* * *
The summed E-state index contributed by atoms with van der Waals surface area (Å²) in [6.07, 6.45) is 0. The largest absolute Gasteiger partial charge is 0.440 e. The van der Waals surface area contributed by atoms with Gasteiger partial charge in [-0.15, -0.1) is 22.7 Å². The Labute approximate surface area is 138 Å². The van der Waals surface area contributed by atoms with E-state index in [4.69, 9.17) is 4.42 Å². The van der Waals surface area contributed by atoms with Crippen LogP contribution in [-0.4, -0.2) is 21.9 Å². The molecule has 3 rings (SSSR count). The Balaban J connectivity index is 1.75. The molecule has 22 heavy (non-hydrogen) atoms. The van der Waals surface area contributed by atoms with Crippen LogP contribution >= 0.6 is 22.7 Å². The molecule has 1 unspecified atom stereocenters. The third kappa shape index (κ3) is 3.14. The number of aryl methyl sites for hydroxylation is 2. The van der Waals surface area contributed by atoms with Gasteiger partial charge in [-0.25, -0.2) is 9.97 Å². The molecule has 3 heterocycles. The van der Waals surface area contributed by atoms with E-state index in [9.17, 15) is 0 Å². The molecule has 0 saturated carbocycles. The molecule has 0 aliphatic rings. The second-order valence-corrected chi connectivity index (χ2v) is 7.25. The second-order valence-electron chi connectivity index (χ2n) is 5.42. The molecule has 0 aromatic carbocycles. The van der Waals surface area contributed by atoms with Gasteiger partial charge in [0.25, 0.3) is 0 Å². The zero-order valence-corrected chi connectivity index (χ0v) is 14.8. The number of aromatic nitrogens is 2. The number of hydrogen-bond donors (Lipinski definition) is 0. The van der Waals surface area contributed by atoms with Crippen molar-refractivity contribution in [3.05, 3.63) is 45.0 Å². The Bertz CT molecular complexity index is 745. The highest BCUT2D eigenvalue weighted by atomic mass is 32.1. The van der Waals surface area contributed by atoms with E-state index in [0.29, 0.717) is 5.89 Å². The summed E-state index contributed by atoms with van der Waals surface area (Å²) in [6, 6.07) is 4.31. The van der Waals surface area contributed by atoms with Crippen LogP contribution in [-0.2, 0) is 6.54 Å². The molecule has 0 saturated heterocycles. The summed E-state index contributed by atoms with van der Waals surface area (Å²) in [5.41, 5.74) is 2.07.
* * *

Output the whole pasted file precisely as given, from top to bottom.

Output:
The summed E-state index contributed by atoms with van der Waals surface area (Å²) in [6.07, 6.45) is 0. The largest absolute Gasteiger partial charge is 0.440 e. The van der Waals surface area contributed by atoms with Gasteiger partial charge in [-0.15, -0.1) is 22.7 Å². The Labute approximate surface area is 138 Å². The van der Waals surface area contributed by atoms with E-state index in [4.69, 9.17) is 4.42 Å². The van der Waals surface area contributed by atoms with Crippen LogP contribution in [-0.4, -0.2) is 21.9 Å². The molecule has 3 rings (SSSR count). The Balaban J connectivity index is 1.75. The molecule has 22 heavy (non-hydrogen) atoms. The van der Waals surface area contributed by atoms with Crippen LogP contribution >= 0.6 is 22.7 Å². The molecule has 1 unspecified atom stereocenters. The third kappa shape index (κ3) is 3.14. The number of aryl methyl sites for hydroxylation is 2. The van der Waals surface area contributed by atoms with Gasteiger partial charge in [-0.25, -0.2) is 9.97 Å². The molecule has 3 heterocycles. The van der Waals surface area contributed by atoms with E-state index in [9.17, 15) is 0 Å². The molecule has 0 saturated carbocycles. The molecule has 0 aliphatic rings. The second-order valence-corrected chi connectivity index (χ2v) is 7.25. The second-order valence-electron chi connectivity index (χ2n) is 5.42. The molecule has 0 aromatic carbocycles. The van der Waals surface area contributed by atoms with Gasteiger partial charge in [0.25, 0.3) is 0 Å². The zero-order valence-corrected chi connectivity index (χ0v) is 14.8. The number of aromatic nitrogens is 2. The number of hydrogen-bond donors (Lipinski definition) is 0. The van der Waals surface area contributed by atoms with Crippen molar-refractivity contribution in [3.05, 3.63) is 45.0 Å². The Bertz CT molecular complexity index is 745. The highest BCUT2D eigenvalue weighted by atomic mass is 32.1. The van der Waals surface area contributed by atoms with E-state index in [0.29, 0.717) is 5.89 Å². The summed E-state index contributed by atoms with van der Waals surface area (Å²) in [6, 6.07) is 4.31. The van der Waals surface area contributed by atoms with Crippen LogP contribution in [-0.2, 0) is 6.54 Å². The molecule has 0 saturated heterocycles. The summed E-state index contributed by atoms with van der Waals surface area (Å²) in [5.41, 5.74) is 2.07.